Uncovered interest parity is one of the most central concepts in international finance. At the same time, empirical validation of this concept has proven elusive. In fact, the failure of the joint hypothesis of uncovered interest rate parity (UIP) and rational expectations – sometimes termed the unbiasedness hypothesis – is one of the most robust empirical regularities in the literature, vigorously examined since Fama’s (1984) finding that interest rate differentials point in the wrong direction for subsequent ex-post changes in exchange rates.

The most commonplace explanations – such as the existence of an exchange risk premium, which drives a wedge between forward rates and expected future spot rates – have some empirical verification, albeit fragile (we’re investigating yields on assets like pound sterling, Japanese yen, Swiss franc, not Chinese yuan or Argentine pesos). In our explanation, we’ll take an alternative approach relating to expectations, for the reasons discussed below.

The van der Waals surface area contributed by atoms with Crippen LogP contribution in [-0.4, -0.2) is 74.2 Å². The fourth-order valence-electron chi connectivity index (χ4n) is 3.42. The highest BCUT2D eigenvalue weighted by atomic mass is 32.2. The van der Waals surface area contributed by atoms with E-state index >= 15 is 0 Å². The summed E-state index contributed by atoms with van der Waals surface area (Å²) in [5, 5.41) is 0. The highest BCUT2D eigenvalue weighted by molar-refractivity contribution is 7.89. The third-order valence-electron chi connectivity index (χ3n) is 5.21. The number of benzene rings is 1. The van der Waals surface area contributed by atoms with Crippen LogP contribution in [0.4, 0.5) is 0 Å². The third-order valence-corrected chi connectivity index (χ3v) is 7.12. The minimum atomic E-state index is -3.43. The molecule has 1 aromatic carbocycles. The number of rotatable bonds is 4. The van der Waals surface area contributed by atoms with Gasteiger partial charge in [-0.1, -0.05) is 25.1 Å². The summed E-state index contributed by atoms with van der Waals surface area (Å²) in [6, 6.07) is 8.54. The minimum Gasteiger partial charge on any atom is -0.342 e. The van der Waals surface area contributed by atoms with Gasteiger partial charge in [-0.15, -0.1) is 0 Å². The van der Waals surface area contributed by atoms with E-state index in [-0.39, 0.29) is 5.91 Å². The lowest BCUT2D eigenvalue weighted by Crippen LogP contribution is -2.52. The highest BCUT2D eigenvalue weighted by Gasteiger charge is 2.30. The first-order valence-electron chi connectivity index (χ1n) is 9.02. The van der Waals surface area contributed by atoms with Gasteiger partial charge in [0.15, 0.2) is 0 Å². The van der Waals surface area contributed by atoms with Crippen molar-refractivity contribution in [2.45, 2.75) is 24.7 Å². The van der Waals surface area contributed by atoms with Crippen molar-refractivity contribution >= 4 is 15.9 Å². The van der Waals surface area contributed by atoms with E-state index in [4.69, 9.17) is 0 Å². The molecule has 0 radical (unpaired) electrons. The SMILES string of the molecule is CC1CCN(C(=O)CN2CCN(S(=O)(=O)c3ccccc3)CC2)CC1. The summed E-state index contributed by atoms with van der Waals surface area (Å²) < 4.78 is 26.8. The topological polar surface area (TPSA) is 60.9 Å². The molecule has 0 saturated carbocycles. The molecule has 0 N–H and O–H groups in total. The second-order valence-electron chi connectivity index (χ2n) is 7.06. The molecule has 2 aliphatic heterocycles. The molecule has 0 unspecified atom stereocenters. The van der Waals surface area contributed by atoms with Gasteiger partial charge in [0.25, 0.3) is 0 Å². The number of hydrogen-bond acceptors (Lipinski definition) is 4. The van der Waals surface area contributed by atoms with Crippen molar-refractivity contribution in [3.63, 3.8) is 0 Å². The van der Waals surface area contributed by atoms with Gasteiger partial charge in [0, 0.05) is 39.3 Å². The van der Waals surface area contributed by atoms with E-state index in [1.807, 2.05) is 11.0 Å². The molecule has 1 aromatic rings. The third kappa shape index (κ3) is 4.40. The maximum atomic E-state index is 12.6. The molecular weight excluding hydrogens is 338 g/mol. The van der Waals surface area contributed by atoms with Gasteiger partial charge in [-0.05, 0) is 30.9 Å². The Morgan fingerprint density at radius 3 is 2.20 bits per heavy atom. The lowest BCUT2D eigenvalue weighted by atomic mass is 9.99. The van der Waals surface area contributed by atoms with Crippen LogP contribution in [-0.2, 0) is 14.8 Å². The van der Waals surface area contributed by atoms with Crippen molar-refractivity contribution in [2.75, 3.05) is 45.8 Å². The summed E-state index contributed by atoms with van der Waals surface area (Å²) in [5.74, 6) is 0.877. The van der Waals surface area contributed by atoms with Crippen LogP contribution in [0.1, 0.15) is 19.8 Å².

In the middle panel of Figure 1 (2005M05-2017M04) we show the slope coefficient flips to positive 5.0, significantly different from the value of unity. Finally, in the bottom panel of Figure 1 (2017M05-2021M06), the slope coefficient again flips to a negative value, of -5.65. (In the paper, we examine 1 year horizons and 1 year interest differentials, but the pattern of results are the same.)

One might be tempted to ascribe the move to a positive coefficient in the middle period to a reduction in risk; this doesn’t seem to be very plausible as the period during the financial crisis was one marked by elevated risk, certainly as measured for instance by the VIX. In any case, augmenting the regression with the VIX doesn’t change these slope coefficient estimates.

The use of survey based expectations — thereby dropping the rational expectations hypothesis — data provides the following insights. First, interest differentials and anticipated exchange rate changes are positively correlated across all the subsamples considered, consistent with the proposition that investors tend to equalize at least partially expected returns expressed in common currency terms (see also Chinn and Frankel (2020) for results 1986-2017).